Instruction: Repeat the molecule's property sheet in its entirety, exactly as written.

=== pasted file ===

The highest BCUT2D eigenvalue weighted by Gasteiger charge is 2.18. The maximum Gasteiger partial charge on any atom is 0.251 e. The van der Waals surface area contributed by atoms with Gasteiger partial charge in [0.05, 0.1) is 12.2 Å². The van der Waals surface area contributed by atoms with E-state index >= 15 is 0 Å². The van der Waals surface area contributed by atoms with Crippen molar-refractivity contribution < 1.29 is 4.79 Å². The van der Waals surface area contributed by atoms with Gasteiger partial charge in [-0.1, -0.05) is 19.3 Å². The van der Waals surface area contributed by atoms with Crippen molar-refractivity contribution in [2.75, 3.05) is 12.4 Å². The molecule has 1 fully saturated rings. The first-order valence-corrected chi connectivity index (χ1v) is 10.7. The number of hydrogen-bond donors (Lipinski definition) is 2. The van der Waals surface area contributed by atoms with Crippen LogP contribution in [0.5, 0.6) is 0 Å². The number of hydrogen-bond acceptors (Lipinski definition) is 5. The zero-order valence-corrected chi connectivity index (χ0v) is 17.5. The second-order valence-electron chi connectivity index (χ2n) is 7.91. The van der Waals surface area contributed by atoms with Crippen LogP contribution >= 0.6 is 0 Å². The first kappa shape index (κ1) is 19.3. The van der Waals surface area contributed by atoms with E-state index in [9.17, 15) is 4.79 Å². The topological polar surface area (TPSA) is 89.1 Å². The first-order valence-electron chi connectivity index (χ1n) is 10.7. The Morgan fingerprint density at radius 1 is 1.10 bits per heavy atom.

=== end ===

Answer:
The highest BCUT2D eigenvalue weighted by Gasteiger charge is 2.18. The maximum Gasteiger partial charge on any atom is 0.251 e. The van der Waals surface area contributed by atoms with Gasteiger partial charge in [0.05, 0.1) is 12.2 Å². The van der Waals surface area contributed by atoms with E-state index >= 15 is 0 Å². The van der Waals surface area contributed by atoms with Crippen molar-refractivity contribution < 1.29 is 4.79 Å². The van der Waals surface area contributed by atoms with Gasteiger partial charge in [-0.1, -0.05) is 19.3 Å². The van der Waals surface area contributed by atoms with Crippen molar-refractivity contribution in [2.75, 3.05) is 12.4 Å². The molecule has 1 fully saturated rings. The first-order valence-corrected chi connectivity index (χ1v) is 10.7. The number of hydrogen-bond donors (Lipinski definition) is 2. The van der Waals surface area contributed by atoms with Crippen LogP contribution in [0.5, 0.6) is 0 Å². The number of hydrogen-bond acceptors (Lipinski definition) is 5. The zero-order valence-corrected chi connectivity index (χ0v) is 17.5. The second-order valence-electron chi connectivity index (χ2n) is 7.91. The van der Waals surface area contributed by atoms with Crippen LogP contribution >= 0.6 is 0 Å². The first kappa shape index (κ1) is 19.3. The van der Waals surface area contributed by atoms with E-state index in [9.17, 15) is 4.79 Å². The topological polar surface area (TPSA) is 89.1 Å². The first-order valence-electron chi connectivity index (χ1n) is 10.7. The Morgan fingerprint density at radius 1 is 1.10 bits per heavy atom.